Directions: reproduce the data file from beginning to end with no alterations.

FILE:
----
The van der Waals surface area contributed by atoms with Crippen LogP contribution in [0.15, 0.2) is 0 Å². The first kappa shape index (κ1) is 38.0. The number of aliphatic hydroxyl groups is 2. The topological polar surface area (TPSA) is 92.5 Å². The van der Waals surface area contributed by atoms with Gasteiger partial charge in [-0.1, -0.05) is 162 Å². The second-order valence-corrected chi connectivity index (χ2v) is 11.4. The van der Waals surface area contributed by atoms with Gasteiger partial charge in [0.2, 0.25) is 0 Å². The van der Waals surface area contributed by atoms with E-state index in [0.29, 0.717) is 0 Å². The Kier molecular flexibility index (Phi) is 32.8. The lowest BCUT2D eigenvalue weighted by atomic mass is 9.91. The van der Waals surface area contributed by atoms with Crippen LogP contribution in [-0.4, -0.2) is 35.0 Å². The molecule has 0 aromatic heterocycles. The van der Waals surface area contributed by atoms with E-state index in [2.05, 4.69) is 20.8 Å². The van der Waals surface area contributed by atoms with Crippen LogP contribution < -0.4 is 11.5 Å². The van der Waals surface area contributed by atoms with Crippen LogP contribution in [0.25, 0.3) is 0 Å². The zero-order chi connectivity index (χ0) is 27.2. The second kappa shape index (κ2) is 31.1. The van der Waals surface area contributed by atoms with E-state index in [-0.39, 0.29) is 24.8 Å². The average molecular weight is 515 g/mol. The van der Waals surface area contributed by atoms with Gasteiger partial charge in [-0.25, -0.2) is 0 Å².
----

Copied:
The van der Waals surface area contributed by atoms with Crippen LogP contribution in [0.15, 0.2) is 0 Å². The first kappa shape index (κ1) is 38.0. The number of aliphatic hydroxyl groups is 2. The topological polar surface area (TPSA) is 92.5 Å². The van der Waals surface area contributed by atoms with Gasteiger partial charge in [-0.1, -0.05) is 162 Å². The second-order valence-corrected chi connectivity index (χ2v) is 11.4. The van der Waals surface area contributed by atoms with Gasteiger partial charge in [0.2, 0.25) is 0 Å². The van der Waals surface area contributed by atoms with E-state index in [0.29, 0.717) is 0 Å². The Kier molecular flexibility index (Phi) is 32.8. The lowest BCUT2D eigenvalue weighted by atomic mass is 9.91. The van der Waals surface area contributed by atoms with Crippen LogP contribution in [-0.4, -0.2) is 35.0 Å². The molecule has 0 aromatic heterocycles. The van der Waals surface area contributed by atoms with E-state index in [2.05, 4.69) is 20.8 Å². The van der Waals surface area contributed by atoms with Crippen LogP contribution < -0.4 is 11.5 Å². The van der Waals surface area contributed by atoms with Crippen LogP contribution in [0.25, 0.3) is 0 Å². The zero-order chi connectivity index (χ0) is 27.2. The second kappa shape index (κ2) is 31.1. The van der Waals surface area contributed by atoms with E-state index in [-0.39, 0.29) is 24.8 Å². The average molecular weight is 515 g/mol. The van der Waals surface area contributed by atoms with Gasteiger partial charge in [-0.25, -0.2) is 0 Å².